By Margarita Snegireva. New Era Canning Co is expanding a recall of canned green beans and garbanzo beans because of potential botulism contamination, the U.S. Food and Drug Administration said on Friday.
The FDA said the beans might be contaminated with Clostridium botulinum, which can cause botulism, a serious and sometimes life-threatening condition.
The affected cans are large institutional-sized containers, weighing approximately six and a half pounds, the FDA said.
"To date, no illnesses have been reported to the FDA; however, consumers should not consume these products, even if they appear to be normal," the agency said in a statement.
Botulism (Latin, botulus, "sausage") is a rare, but serious paralytic illness caused by a nerve toxin, botulin, that is produced by the bacterium Clostridium botulinum. Botulinic toxin is one of the most powerful known toxins: about one microgram is lethal to humans. It acts by blocking nerve function and leads to respiratory and musculoskeletal paralysis.
All forms of botulism can be fatal and are considered medical emergencies. Foodborne botulism can be especially dangerous as a public health problem because many people can be poisoned from a single contaminated food source.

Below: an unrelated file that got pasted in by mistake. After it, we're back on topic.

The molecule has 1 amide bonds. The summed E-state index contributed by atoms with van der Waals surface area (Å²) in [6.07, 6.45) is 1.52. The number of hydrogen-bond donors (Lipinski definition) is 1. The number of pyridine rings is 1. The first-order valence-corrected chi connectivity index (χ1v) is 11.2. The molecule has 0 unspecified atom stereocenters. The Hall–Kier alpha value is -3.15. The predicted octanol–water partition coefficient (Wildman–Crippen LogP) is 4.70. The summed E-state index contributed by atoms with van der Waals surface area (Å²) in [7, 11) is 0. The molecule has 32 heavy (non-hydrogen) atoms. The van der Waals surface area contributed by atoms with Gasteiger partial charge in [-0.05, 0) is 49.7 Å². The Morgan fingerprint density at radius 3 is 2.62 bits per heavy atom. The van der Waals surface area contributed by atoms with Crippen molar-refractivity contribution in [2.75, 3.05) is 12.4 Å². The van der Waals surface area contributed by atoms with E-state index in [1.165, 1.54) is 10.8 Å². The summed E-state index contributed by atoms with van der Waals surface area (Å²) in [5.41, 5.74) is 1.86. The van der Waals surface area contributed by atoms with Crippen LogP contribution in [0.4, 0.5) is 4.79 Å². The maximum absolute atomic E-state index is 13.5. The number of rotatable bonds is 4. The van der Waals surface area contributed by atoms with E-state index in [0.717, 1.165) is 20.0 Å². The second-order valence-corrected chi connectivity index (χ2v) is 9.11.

In the United States an average of 110 cases of botulism are reported each year. Of these, approximately 25% are foodborne, 72% are infant botulism, and 3% are wound botulism. Outbreaks of foodborne botulism involving two or more persons occur during most years and are usually caused by the consumption of home-canned foods. The number of cases of foodborne and infant botulism has changed little in recent years, but wound botulism has increased because of the use of black tar heroin, especially in California. In July 2007, a widespread recall was initiated due to botulism contamination of food manufactured by Castleberry's Food Company. Shortly after in August 2007, the FDA issued a warning of botulism risk from canned French cut green beans manufactured by Lakeside Foods Inc, of Manitowoc, Wisconsin